Conor Oberst, Mike Mogis, M. Ward, and Jim James (from left) reunite at the Granada this Thursday for An Evening with Monsters of Folk.

While Boomers may remember things differently, we Gen X- and Y-ers tend to scoff at the term “supergroup.” Forget CSNY and Cream; nowadays, the category is filled with struggling-to-be-cool names like Zwan and Velvet Revolver, vehicles for aging artists in need of a radio-ready boost. Of course, for every trend, there’s an exception, which is where Monsters of Folk fit in. Taking a cue from the Traveling Wilburys, Monsters (comprised of Bright Eyes’ Conor Oberst, My Morning Jacket’s Jim James, She & Him’s M. Ward, and Saddle Creek Records’ Mike Mogis) are a no-holds-barred collaboration from four musicmakers at the top of their respective games.

After first uniting for the An Evening with Bright Eyes, Jim James, and M. Ward tour in 2004, the quartet pledged they’d release an album together. Yet it wasn’t until September of this year, following a series of stellar individual releases, that their promise was fulfilled with the self-titled Monsters of Folk. The result is a 15-track gem that showcases Ward’s signature bluesy croon, James’s affinity for the bombastic, and Oberst’s drama-filled poetry all in one neat, groovable package. And as for Mogis? The seasoned member of Bright Eyes and all-around instrumental whiz kid was there to tie it all together with a neat, meticulously produced bow.

“It’s hard for any of us to take credit for anything on this record because it was such a group affair,” Mogis explained recently from outside the band’s rehearsal space in Portland. In fact, every instrument on the album was played by one the band’s four members, further showcasing the group’s versatility.

As a record, Monsters succeeds primarily in its ability to let each player shine as an individual. Some tracks (like “Temazcal” and “Map of the World”) sound like Oberst, some (“His Master’s Voice,” “Losin’ Yo Head”) sound like James, and others still (“Magic Marker,” “The Sandman, The Breakman, and Me”) call to mind Ward’s multipronged catalogue.

“I think, from just a natural songwriting perspective, all of the three main songwriters in the group come from a very similar place in life,” said Mogis. “[They’re all] about the same age, have kind of been doing the same sort of things for the last decade. There are themes that intertwine with one another on this record that weren’t intentional. : No one said, ‘Well, we want to write a record that delves into spirituality.’ It just happens that Conor writes shit like that, and so does Matt and so does Jim. Longing and searching and things like that are just naturally prevalent in their respective works, and it helps it flow together. : There’s some curveballs on the record, for sure, but that’s what I think is honest about it. It takes you places.”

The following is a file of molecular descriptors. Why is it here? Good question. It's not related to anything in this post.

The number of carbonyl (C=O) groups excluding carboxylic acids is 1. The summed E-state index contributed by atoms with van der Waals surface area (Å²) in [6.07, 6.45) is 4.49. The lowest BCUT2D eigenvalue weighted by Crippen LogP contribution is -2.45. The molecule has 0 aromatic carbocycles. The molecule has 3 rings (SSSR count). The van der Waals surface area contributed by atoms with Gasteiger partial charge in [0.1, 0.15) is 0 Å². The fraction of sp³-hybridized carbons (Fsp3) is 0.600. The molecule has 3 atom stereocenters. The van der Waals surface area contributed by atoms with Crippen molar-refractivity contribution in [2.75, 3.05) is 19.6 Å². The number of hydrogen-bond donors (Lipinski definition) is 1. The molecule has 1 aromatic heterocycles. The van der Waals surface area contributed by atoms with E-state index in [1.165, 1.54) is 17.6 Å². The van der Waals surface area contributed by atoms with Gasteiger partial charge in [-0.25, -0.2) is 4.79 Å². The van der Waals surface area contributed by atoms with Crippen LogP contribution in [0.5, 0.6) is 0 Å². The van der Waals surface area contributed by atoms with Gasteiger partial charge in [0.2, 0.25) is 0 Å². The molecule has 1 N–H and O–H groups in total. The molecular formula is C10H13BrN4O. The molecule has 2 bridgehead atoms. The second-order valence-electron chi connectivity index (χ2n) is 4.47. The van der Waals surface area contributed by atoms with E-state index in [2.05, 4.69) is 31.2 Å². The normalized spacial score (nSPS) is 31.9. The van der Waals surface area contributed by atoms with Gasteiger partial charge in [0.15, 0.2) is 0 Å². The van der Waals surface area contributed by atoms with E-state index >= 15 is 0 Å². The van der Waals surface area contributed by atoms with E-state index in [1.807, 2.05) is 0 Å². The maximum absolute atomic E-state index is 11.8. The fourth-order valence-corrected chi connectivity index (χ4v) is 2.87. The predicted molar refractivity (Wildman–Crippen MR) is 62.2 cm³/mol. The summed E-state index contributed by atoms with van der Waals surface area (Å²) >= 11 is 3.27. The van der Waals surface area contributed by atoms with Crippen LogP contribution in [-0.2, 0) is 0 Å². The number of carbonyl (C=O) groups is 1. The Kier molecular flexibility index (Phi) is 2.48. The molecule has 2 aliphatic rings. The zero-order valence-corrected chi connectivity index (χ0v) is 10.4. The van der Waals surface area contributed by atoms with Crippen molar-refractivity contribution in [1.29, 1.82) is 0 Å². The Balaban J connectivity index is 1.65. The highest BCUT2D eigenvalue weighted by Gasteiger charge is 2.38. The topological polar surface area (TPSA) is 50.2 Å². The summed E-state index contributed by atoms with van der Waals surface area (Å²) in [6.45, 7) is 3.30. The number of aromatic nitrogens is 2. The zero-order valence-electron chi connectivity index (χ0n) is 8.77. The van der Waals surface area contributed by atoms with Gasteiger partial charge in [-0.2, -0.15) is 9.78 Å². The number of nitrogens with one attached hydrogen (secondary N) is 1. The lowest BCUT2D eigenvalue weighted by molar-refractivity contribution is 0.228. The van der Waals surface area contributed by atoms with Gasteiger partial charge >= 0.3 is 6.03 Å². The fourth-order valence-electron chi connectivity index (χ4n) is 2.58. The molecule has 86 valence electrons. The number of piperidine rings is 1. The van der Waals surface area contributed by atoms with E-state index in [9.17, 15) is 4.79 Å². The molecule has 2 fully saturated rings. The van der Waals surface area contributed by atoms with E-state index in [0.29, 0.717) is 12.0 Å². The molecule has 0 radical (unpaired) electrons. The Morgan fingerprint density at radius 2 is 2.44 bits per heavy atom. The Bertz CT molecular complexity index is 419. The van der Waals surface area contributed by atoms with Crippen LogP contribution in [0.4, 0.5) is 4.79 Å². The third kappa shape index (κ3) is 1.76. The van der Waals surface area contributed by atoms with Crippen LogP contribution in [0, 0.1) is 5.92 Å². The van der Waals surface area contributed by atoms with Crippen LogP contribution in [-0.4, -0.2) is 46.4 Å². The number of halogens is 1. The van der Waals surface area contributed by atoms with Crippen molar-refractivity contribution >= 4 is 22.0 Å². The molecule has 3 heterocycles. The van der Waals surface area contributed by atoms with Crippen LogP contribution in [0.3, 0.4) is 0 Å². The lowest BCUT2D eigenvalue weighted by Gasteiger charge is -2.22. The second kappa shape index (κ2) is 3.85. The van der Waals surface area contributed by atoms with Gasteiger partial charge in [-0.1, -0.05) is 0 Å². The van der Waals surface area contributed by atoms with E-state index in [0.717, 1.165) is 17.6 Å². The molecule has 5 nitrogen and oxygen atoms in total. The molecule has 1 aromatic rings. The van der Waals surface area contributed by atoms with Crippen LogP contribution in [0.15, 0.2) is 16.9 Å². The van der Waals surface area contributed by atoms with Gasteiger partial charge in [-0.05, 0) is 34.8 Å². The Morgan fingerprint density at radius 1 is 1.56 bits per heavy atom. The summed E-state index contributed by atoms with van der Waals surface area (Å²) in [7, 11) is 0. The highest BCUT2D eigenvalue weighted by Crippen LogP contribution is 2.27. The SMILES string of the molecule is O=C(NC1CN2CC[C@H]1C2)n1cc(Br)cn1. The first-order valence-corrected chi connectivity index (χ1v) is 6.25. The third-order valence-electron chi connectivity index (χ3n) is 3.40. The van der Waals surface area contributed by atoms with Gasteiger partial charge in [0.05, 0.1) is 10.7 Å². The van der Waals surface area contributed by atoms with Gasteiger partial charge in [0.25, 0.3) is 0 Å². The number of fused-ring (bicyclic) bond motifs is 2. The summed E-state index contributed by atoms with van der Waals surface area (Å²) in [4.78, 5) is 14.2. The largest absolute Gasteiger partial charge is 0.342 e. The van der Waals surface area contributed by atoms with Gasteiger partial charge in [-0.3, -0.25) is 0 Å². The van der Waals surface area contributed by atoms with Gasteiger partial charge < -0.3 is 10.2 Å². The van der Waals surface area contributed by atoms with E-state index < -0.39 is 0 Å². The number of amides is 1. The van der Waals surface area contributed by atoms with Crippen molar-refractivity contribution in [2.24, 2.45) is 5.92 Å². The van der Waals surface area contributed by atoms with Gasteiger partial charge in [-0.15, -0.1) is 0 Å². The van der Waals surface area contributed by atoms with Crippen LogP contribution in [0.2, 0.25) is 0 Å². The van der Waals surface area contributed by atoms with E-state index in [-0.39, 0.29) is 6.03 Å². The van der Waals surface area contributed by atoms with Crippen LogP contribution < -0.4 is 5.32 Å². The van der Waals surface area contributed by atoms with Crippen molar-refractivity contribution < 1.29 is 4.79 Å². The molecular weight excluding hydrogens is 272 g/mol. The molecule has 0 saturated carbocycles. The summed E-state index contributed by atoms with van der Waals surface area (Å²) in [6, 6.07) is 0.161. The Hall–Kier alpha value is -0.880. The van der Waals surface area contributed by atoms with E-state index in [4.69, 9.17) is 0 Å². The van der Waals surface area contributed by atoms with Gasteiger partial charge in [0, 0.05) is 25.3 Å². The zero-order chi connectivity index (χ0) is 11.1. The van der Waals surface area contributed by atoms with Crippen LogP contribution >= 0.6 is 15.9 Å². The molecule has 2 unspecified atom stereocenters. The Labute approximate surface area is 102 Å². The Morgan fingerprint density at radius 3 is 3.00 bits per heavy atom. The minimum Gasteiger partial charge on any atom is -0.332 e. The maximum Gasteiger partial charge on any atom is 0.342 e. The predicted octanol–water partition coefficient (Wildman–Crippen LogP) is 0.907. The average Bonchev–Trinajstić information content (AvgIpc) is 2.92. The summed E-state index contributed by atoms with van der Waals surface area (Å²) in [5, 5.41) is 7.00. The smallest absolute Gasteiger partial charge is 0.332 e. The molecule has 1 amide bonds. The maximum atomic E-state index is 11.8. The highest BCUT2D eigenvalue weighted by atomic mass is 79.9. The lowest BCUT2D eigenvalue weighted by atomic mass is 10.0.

Among those curveballs, it’s the album-opening “Dear God (sincerely M.O.F.)” that rises above the rest. A groovy, computerized backbeat gets layered with each player’s vocals and a whole lotta harpsichord to create something far from your typical folk fare. “That’s Jim’s little nugget, right there,” laughed Mogis. “He opened up his computer and said, ‘I have this sample I really like, and I want to use it for a song.’ Then he played us that, and we weren’t quite sure if he was being serious. But within a few minutes, Conor had some ideas for lyrics, and it sort of snowballed. That sets the tone for the record. It’s an anything-goes kind of deal.”

For Mogis, at least, the idea of challenging listeners’ expectations seems to be an important one. Throughout our chat, he referenced the many musical sides of his fellow Monsters-including James’s undying love for R&B-and how pivotal they were in crafting an album that wasn’t one-note.

“I think people expected a very folky record, attuned to the tour,” he posited. “We played in a very intimate, folky setting for that tour. And that sort of presentation is nice, and we’ll do that on this trip, as well, but as people, I feel that we’re just more multidimensional.”

Watching Mogis, James, Oberst, and Ward interact-onstage or in conversation-only further proves this point. “Personality-wise, we’re very silly, and we have big senses of humor,” continued Mogis. “But at the same time, we’re very stoic and very thoughtful and philosophical. A lot of character comes out in this record. There’s a lot of curveballs in it, but that’s because there’s a lot of curveballs in our brains.”

With so many sonic twists and turns, it’s a wonder, then, why the foursome decided to go with such a predictable, supergroup-ready band name. “I think it was our tour manager in ’04 who started calling it the Monsters of Folk Tour, and the name kind of stuck,” recalled Mogis. “Although I will say that I never imagined us really being called that. But once we tried to actually name the band, everything else just seemed so disingenuous. Even though it’s silly and tongue-in-cheek, it meant something to us. We couldn’t call it anything but that.”


An Evening with Monsters of Folk comes to the Granada Theatre (1214 State St.) this Thursday, October 22, at 8 p.m. Call 899-2222 or visit


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